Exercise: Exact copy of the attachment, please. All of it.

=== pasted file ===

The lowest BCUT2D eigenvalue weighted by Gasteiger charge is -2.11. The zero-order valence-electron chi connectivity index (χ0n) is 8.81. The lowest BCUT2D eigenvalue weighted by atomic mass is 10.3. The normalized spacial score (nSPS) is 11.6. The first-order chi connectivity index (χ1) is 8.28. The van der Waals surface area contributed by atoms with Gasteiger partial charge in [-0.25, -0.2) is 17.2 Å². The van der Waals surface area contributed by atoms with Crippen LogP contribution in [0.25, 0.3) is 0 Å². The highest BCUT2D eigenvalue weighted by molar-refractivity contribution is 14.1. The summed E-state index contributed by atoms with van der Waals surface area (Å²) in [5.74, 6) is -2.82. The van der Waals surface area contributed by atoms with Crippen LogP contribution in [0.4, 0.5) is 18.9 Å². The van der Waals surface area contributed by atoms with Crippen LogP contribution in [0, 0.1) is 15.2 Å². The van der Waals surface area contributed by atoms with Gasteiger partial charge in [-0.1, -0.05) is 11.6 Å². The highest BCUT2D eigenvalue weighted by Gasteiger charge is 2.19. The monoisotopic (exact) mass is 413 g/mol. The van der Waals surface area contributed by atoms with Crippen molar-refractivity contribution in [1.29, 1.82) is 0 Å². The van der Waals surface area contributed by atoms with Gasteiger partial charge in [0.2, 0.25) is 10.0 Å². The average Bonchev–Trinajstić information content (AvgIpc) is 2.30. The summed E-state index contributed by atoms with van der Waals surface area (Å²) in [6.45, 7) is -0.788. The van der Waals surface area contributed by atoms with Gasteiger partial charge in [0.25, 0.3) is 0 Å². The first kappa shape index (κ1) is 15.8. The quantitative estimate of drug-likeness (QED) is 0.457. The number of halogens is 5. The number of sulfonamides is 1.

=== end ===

The lowest BCUT2D eigenvalue weighted by Gasteiger charge is -2.11. The zero-order valence-electron chi connectivity index (χ0n) is 8.81. The lowest BCUT2D eigenvalue weighted by atomic mass is 10.3. The normalized spacial score (nSPS) is 11.6. The first-order chi connectivity index (χ1) is 8.28. The van der Waals surface area contributed by atoms with Gasteiger partial charge in [-0.25, -0.2) is 17.2 Å². The van der Waals surface area contributed by atoms with Crippen LogP contribution in [0.25, 0.3) is 0 Å². The highest BCUT2D eigenvalue weighted by molar-refractivity contribution is 14.1. The summed E-state index contributed by atoms with van der Waals surface area (Å²) in [5.74, 6) is -2.82. The van der Waals surface area contributed by atoms with Crippen LogP contribution in [0.4, 0.5) is 18.9 Å². The van der Waals surface area contributed by atoms with Crippen LogP contribution in [0, 0.1) is 15.2 Å². The van der Waals surface area contributed by atoms with Gasteiger partial charge in [-0.1, -0.05) is 11.6 Å². The highest BCUT2D eigenvalue weighted by Gasteiger charge is 2.19. The monoisotopic (exact) mass is 413 g/mol. The van der Waals surface area contributed by atoms with Crippen molar-refractivity contribution in [1.29, 1.82) is 0 Å². The van der Waals surface area contributed by atoms with Gasteiger partial charge in [0.2, 0.25) is 10.0 Å². The average Bonchev–Trinajstić information content (AvgIpc) is 2.30. The summed E-state index contributed by atoms with van der Waals surface area (Å²) in [6.45, 7) is -0.788. The van der Waals surface area contributed by atoms with Gasteiger partial charge in [0.25, 0.3) is 0 Å². The first kappa shape index (κ1) is 15.8. The quantitative estimate of drug-likeness (QED) is 0.457. The number of halogens is 5. The number of sulfonamides is 1.